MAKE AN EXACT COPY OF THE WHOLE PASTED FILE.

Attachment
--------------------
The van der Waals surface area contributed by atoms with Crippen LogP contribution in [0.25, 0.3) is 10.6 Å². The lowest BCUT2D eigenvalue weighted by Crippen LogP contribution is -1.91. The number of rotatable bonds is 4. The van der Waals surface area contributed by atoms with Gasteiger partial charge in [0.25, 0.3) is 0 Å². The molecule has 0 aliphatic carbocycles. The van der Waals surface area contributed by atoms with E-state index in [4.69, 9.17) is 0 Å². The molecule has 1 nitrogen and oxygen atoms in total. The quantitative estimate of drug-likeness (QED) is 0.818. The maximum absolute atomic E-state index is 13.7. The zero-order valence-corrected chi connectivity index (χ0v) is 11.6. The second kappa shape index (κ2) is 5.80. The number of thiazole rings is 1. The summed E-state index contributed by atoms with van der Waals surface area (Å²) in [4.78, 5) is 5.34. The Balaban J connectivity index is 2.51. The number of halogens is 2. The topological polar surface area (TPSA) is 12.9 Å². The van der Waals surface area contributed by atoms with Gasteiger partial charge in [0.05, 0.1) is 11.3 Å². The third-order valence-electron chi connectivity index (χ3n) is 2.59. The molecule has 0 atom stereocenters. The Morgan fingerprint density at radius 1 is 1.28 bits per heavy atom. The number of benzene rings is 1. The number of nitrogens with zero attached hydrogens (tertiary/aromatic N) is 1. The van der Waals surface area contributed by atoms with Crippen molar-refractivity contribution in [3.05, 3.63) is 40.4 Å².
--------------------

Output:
The van der Waals surface area contributed by atoms with Crippen LogP contribution in [0.25, 0.3) is 10.6 Å². The lowest BCUT2D eigenvalue weighted by Crippen LogP contribution is -1.91. The number of rotatable bonds is 4. The van der Waals surface area contributed by atoms with Gasteiger partial charge in [0.25, 0.3) is 0 Å². The molecule has 0 aliphatic carbocycles. The van der Waals surface area contributed by atoms with E-state index in [4.69, 9.17) is 0 Å². The molecule has 1 nitrogen and oxygen atoms in total. The quantitative estimate of drug-likeness (QED) is 0.818. The maximum absolute atomic E-state index is 13.7. The zero-order valence-corrected chi connectivity index (χ0v) is 11.6. The second kappa shape index (κ2) is 5.80. The number of thiazole rings is 1. The summed E-state index contributed by atoms with van der Waals surface area (Å²) in [4.78, 5) is 5.34. The Balaban J connectivity index is 2.51. The number of halogens is 2. The topological polar surface area (TPSA) is 12.9 Å². The van der Waals surface area contributed by atoms with Gasteiger partial charge in [0.05, 0.1) is 11.3 Å². The third-order valence-electron chi connectivity index (χ3n) is 2.59. The molecule has 0 atom stereocenters. The Morgan fingerprint density at radius 1 is 1.28 bits per heavy atom. The number of benzene rings is 1. The number of nitrogens with zero attached hydrogens (tertiary/aromatic N) is 1. The van der Waals surface area contributed by atoms with Crippen molar-refractivity contribution in [3.05, 3.63) is 40.4 Å².